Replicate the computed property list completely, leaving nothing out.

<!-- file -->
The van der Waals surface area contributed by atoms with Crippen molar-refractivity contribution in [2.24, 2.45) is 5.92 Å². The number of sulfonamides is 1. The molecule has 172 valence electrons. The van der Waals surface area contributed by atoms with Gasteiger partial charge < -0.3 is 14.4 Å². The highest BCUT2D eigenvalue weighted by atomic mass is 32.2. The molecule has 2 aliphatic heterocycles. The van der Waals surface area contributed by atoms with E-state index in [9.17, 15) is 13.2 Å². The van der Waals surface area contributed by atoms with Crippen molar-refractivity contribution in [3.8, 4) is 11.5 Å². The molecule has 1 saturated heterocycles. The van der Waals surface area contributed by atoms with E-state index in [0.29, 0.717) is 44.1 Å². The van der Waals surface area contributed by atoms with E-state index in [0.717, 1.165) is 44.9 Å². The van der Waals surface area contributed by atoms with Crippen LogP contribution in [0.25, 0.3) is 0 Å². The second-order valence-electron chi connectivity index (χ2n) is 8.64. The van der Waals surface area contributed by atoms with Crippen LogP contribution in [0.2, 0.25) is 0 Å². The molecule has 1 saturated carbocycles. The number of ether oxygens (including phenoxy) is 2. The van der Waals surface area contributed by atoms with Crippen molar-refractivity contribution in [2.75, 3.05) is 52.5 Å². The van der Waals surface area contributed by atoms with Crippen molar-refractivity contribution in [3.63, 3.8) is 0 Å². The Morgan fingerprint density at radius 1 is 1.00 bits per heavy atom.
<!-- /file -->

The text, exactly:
The van der Waals surface area contributed by atoms with Crippen molar-refractivity contribution in [2.24, 2.45) is 5.92 Å². The number of sulfonamides is 1. The molecule has 172 valence electrons. The van der Waals surface area contributed by atoms with Gasteiger partial charge < -0.3 is 14.4 Å². The highest BCUT2D eigenvalue weighted by atomic mass is 32.2. The molecule has 2 aliphatic heterocycles. The van der Waals surface area contributed by atoms with E-state index in [9.17, 15) is 13.2 Å². The van der Waals surface area contributed by atoms with Crippen molar-refractivity contribution in [3.8, 4) is 11.5 Å². The molecule has 1 saturated heterocycles. The van der Waals surface area contributed by atoms with E-state index in [0.29, 0.717) is 44.1 Å². The van der Waals surface area contributed by atoms with E-state index in [0.717, 1.165) is 44.9 Å². The van der Waals surface area contributed by atoms with Crippen LogP contribution in [0.25, 0.3) is 0 Å². The second-order valence-electron chi connectivity index (χ2n) is 8.64. The van der Waals surface area contributed by atoms with Crippen LogP contribution in [0.2, 0.25) is 0 Å². The molecule has 1 saturated carbocycles. The number of ether oxygens (including phenoxy) is 2. The van der Waals surface area contributed by atoms with Crippen molar-refractivity contribution in [2.75, 3.05) is 52.5 Å². The van der Waals surface area contributed by atoms with Crippen molar-refractivity contribution in [3.63, 3.8) is 0 Å². The Morgan fingerprint density at radius 1 is 1.00 bits per heavy atom.